Australia’s Lust for Property Passing Its Peak

Australian buyers’ appetite for property is starting to ease after a record year in the market for price growth, construction and low interest rates.

A survey of property experts by NAB found that although sentiment dipped from 71 to 60 points in the past quarter, the market was still in positive territory compared to 2019 levels.

House prices have started to slow, in line with sales and building approvals, “pointing to a market that has passed its peak”.

Construction costs and a lack of established property supply were seen as the biggest issues, while a drop in yield would impact investors.

From this, NAB reviewed its forecasting for dwelling price growth for next year to 4.9 per cent while Westpac tipped growth at 8 per cent.

NAB national housing market sentiment 


^Source: NAB Property Survey 

NAB economists said the market had held up remarkably well despite disruptions to the economy, with strong support from policy makers and little labour market fallout.

“Overall, that sees a very strong print for house prices in 2021 but a sharp slowing in 2022 as the impact of lower interest rates fades and affordability constraints begin to bind,” the report stated.

“Our outlook is generally similar across states but the relative performance in the year to date sees Sydney and Hobart print very strong outcomes, with Melbourne and Perth seeing softer, but still strong, outcomes.”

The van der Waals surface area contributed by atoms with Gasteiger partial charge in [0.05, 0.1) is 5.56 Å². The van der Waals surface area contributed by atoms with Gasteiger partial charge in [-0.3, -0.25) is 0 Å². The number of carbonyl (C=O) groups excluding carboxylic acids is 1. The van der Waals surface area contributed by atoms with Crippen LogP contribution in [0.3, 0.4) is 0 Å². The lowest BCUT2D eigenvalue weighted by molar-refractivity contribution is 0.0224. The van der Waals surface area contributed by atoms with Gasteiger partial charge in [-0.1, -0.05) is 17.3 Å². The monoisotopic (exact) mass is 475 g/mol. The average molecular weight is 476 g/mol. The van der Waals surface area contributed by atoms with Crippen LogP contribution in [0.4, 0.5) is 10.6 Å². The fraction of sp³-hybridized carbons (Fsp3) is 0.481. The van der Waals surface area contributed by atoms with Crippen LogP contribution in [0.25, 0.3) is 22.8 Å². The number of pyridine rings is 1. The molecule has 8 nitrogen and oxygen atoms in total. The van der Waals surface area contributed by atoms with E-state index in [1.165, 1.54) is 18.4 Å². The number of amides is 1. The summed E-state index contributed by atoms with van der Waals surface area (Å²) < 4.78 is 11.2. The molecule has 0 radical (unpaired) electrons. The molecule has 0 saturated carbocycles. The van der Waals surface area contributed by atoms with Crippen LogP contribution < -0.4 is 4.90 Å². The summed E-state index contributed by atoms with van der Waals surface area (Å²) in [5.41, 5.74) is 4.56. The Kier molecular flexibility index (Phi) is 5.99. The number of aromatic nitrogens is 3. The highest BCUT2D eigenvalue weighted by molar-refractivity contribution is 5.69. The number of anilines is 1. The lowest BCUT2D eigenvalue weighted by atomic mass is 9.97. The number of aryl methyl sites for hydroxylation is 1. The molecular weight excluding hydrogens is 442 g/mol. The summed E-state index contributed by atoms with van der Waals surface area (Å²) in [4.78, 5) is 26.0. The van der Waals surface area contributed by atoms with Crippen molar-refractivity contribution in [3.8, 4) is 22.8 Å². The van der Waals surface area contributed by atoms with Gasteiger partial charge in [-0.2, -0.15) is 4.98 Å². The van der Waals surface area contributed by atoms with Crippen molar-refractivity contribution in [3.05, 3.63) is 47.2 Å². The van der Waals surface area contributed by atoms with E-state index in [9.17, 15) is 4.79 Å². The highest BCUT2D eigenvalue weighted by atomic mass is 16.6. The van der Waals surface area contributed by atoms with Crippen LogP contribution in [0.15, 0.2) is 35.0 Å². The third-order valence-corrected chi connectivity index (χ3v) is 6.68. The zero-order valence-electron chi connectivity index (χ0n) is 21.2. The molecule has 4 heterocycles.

Another consumer sentiment survey of 30,230 respondents by Finder revealed 35 per cent of people thought it was a good time to buy property.

Finder head of consumer research Graham Cooke said this was the lowest level since the survey began 2.5 years ago.

“Extended lockdowns and border closures have done little to curb price growth this year,” Cooke said.

“Rock-bottom interest rates and the property boom instilled a fear of missing out among prospective home buyers.

“As we emerge from those lockdowns, a record number of Australians are now pessimistic that now is the time to buy.”

The Reserve Bank of Australia is keeping a close eye on excessive borrowing which could lead to vulnerabilities in the market.

Meanwhile the Australian Prudential Regulation Authority has moved to tighten lending standards.


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